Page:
Project Manager, Arts + Cultural Commissioning
Are you passionate about the role arts and culture can play in building healthy lives and communities? NHS Gloucestershire Clinical Commissioning Group (CCG) and Create Gloucestershire are looking for an exceptional project manager to work with them and key local authority partners to realise a radical vision for how arts and culture are commissioned to improve health and well-being outcomes across Gloucestershire. This post is offered as an 18 month freelance contract. The fee is fixed at £35,000 inclusive of VAT and expenses. We anticipate the post holder will work approximately 3 days a week. The post will be jointly managed by Create Gloucestershire and NHS Gloucestershire CCG. The post will be based at Sanger House, Gloucester Business Park. All details by going to: http://www.creategloucestershire.co.uk/news/2014/8/6/job-project-manager-arts-cultural-commissioning 

Arts for Health friend and collaborator Vic McEwan embarking on a weeks residency in a juvenile prison in Wagga and playing the razor wire that surrounds the prison.

Eranda Foundation
Deadline: 31 August 2014
The Eranda Foundation Grant is for charities undertaking projects for research into medicine and education, encouraging the arts and supporting social welfare in the UK. It was created by Sir Evelyn de Rothschild in February 1967 to support the advancement of learning in the arts and sciences and in particular for the promotion and development of medical and scientific research including:
  • Promotion of original research and supporting the continuation of existing research into medicine and education, primarily medical and scientific education.
  • Encouraging the arts, primarily education and outreach work.
  • Supporting social welfare.
For social welfare projects, priority will be given to national activities, or if local, the priority will be Buckinghamshire and Bedfordshire. For more details, email eranda@btconnect.com

Healthy Hearts Grants 
Heart Research UK has announced that its Health Hearts Grants Programme is open for applications. Heart Research UK Healthy Heart Grants support innovative projects designed to promote heart health and to prevent or reduce the risks of heart disease in specific groups or communities. Grants of up to £10,000 are available to community groups, voluntary organisations and researchers who are spreading the healthy heart message. The closing date for this funding round is the 31st August 2014. Read more by clicking on the love hearts.

Garfield Weston Foundation
The Garfield Weston Foundation helps small, local community organisations and covers a wide range of charitable activity. Areas funded include: education, arts, health, environment, community, youth, religion and welfare. Grants of up to £50,000 are available. There are no formal deadlines for submitting applications. Read more at http://www.garfieldweston.org/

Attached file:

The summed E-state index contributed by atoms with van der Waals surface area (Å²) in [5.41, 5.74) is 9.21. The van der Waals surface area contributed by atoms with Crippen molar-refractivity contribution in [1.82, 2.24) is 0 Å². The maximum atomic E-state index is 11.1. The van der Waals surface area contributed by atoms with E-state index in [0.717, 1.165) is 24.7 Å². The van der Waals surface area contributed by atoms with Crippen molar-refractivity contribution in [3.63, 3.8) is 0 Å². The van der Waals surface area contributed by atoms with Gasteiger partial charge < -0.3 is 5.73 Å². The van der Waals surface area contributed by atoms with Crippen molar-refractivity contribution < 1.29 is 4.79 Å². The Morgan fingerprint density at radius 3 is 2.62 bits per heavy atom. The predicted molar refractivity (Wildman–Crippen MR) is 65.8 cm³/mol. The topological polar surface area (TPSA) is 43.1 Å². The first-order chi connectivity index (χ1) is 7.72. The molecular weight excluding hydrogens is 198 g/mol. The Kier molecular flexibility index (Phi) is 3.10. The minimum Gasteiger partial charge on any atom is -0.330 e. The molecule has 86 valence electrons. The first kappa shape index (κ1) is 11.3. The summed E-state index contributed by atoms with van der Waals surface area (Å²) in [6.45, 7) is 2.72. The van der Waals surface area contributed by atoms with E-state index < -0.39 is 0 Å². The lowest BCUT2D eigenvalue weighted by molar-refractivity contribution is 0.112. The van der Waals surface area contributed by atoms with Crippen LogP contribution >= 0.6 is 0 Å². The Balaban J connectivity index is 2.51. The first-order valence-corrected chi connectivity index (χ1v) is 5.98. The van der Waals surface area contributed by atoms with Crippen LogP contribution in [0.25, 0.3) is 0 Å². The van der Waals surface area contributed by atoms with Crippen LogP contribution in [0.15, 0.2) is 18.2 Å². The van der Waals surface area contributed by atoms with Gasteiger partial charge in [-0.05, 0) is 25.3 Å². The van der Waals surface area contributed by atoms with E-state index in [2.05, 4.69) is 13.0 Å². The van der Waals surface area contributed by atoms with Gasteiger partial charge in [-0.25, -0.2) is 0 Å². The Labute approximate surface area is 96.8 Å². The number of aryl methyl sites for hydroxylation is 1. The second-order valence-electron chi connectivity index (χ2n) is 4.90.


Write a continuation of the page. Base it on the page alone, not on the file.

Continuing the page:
Yesterday evening I had the most wonderful solitary night-time walk in the hills above my town. Of course, whilst I’d been working, the day had been sunny and now the evening was stormy, but the air was beautiful and clean and the grey churning skies were charged with electricity. In that half-light, the fields seemed far greener than I’d ever seen in the daylight and amongst the thrashing bracken, the heather more vivid than any migraine I’ve experienced. I felt quite lucky to be alive and immersed in thoughts of multiple parallel universes, (where other versions of this experience of being, might be rolling out). I was only brought back to reality by the calling of an owl. There she was, just looking at me - haughty and beautiful. We looked at each other for the longest moment. Eye to eye. Then she was gone. Quite beautiful. 

I rushed home and made this small film...

Sunday, 3 August 2014

木 漏 れ 日

...when sunlight filters through the trees

Thank you for reading this blog, contributing to its content, (knowingly or unknowingly) and for the occasional lovely email. I’m taking a little time out to focus on the more important things in life, so a short and sweet blog this week. I wasn’t going to bother posting anything, but am compelled to let you know that this months blog statistics have been the highest since it first began! We must be doing something right! So this month a big thank you, ačiū, ви благодарам, спасибі, спасибо, дзякуй, 謝謝, dank u, danke, diolch i chi, dziękuję, go raibh maith agat, gracias, grazie, આભાર, merci, ありがとう, tack, tak, takk, terima kasih, teşekkür ederim, 감사합니다 and хвала.

Thoughts that might have been in a longer blog (and that may be expanded another time): the raising of the Palestinian flag in Preston - smiling - the link between Utopia, Ebola and the flu - pain - gratitude - friendship - and the conjoined reality of obesity, comfort and poverty 

For those of you wanting a summer read, click on the image below for the notes of the All Party Parliamentary Group on Arts Health and Wellbeing held on the 2nd July.

Clore Poetry & Literature Awards